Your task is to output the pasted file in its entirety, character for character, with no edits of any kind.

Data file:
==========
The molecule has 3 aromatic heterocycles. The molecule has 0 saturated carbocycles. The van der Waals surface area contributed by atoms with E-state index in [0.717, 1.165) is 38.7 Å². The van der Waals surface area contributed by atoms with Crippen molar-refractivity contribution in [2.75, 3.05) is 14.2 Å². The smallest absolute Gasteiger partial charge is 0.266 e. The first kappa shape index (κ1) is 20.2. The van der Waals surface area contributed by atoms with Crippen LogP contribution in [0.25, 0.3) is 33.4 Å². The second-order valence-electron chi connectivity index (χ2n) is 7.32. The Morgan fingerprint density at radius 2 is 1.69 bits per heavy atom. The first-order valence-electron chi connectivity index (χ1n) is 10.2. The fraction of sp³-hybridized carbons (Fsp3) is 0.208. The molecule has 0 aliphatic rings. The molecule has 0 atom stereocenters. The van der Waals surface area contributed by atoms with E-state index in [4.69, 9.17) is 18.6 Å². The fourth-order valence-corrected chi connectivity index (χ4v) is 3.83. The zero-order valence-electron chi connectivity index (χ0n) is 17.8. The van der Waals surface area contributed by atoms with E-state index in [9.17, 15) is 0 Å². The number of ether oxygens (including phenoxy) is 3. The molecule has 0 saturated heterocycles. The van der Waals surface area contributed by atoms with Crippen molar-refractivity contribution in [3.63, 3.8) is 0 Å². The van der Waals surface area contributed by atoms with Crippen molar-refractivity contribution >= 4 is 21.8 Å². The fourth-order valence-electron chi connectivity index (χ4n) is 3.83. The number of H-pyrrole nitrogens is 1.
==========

The molecule has 3 aromatic heterocycles. The molecule has 0 saturated carbocycles. The van der Waals surface area contributed by atoms with E-state index in [0.717, 1.165) is 38.7 Å². The van der Waals surface area contributed by atoms with Crippen molar-refractivity contribution in [2.75, 3.05) is 14.2 Å². The smallest absolute Gasteiger partial charge is 0.266 e. The first kappa shape index (κ1) is 20.2. The van der Waals surface area contributed by atoms with Crippen LogP contribution in [0.25, 0.3) is 33.4 Å². The second-order valence-electron chi connectivity index (χ2n) is 7.32. The Morgan fingerprint density at radius 2 is 1.69 bits per heavy atom. The first-order valence-electron chi connectivity index (χ1n) is 10.2. The fraction of sp³-hybridized carbons (Fsp3) is 0.208. The molecule has 0 aliphatic rings. The molecule has 0 atom stereocenters. The van der Waals surface area contributed by atoms with E-state index in [4.69, 9.17) is 18.6 Å². The fourth-order valence-corrected chi connectivity index (χ4v) is 3.83. The zero-order valence-electron chi connectivity index (χ0n) is 17.8. The van der Waals surface area contributed by atoms with E-state index in [9.17, 15) is 0 Å². The number of ether oxygens (including phenoxy) is 3. The molecule has 0 saturated heterocycles. The van der Waals surface area contributed by atoms with Crippen molar-refractivity contribution in [3.63, 3.8) is 0 Å². The van der Waals surface area contributed by atoms with Crippen molar-refractivity contribution >= 4 is 21.8 Å². The fourth-order valence-electron chi connectivity index (χ4n) is 3.83. The number of H-pyrrole nitrogens is 1.